“Brunhilde Pomsel described herself as an ‘apolitical girl’ and a ‘figure on the margins’. How are we to reconcile this description with her chosen profession? Employed as a typist during the Second World War, she worked closely with one of the worst criminals in world history: Nazi Propaganda Minister Joseph Goebbels. She was one of the oldest surviving eyewitnesses to the internal workings of the Nazi power apparatus until her death in 2017.

“Her life, mirroring all the major breaks and continuities of the twentieth century, illustrates how far-right politics, authoritarian regimes and dictatorships can rise, and how political apathy can erode democracy. Compelling and unnerving, this title gives us intimate insight into political complexity at society’s highest levels - at one of history’s darkest moments.”

Van Gogh and Britain, by Carol Jacobi

“This publication accompanies a major exhibition at Tate Britain, exploring Van Gogh’s relationship with British art and culture, tracing the story from the artist’s obscure years through to iconic status.”

Two Weeks in November: the astonishing untold story of the operation that toppled Mugabe, by Douglas Rogers

Another Radio 4 Book of the Week.

“Douglas Rogers spent his youth and early adult life watching his parents struggle to make ends meet under the vicious dictator, Robert Mugabe. He thought he would never see the day when his iron grip on the country would come unstuck.

“Combining close political analysis and personal anecdotes, this book tells the incredible story of the two weeks in November 2017 when Mugabe fell from power. Written in the style of a contemporary political thriller, Two Weeks in November is a ripping historical account of Zimbabwe’s chequered and difficult past and a moving memoir of a journalist’s life-long relationship with the country he was born in.”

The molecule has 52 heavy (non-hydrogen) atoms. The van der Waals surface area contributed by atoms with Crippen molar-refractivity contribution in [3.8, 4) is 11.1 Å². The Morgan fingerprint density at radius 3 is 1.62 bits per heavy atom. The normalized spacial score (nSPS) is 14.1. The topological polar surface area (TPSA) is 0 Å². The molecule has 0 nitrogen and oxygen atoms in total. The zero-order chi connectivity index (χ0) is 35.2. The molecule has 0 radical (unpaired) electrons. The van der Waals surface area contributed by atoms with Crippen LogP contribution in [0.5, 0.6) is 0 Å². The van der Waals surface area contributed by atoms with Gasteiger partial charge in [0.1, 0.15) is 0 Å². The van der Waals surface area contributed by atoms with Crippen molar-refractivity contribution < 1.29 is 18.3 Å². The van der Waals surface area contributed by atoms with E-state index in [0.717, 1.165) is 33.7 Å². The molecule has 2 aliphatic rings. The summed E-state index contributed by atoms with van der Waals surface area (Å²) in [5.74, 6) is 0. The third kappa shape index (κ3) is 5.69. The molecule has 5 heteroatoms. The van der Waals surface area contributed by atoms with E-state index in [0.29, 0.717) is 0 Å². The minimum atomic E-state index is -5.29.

Trautmann’s Journey: from Hitler Youth to FA Cup Legend, by Catrine Clay

The story of Manchester City’s great goalkeeper is the subject of new film The Keeper.

An Impeccable Spy: Richard Sorge, Stalin’s master agent, by Owen Matthews

This biography of the man John Le Carré called “the spy to end all spies” is attracting a lot of coverage.

“Richard Sorge was a man with two homelands. Born of a German father and a Russian mother in Baku in 1895, he moved in a world of shifting alliances and infinite possibility. A member of the angry and deluded generation who found new, radical faiths after their experiences on the battlefields of the First World War, Sorge became a fanatical communist - and the Soviet Union’s most formidable spy.

“Like many great spies, Sorge was an effortless seducer, combining charm with ruthless manipulation. He did not have to go undercover to find out closely guarded state secrets - his victims willingly shared them. As a foreign correspondent, he infiltrated and influenced the highest echelons of German, Chinese and Japanese society in the years leading up to and including the Second World War.”

Brandon King

I work in the Suffolk Libraries Stock Team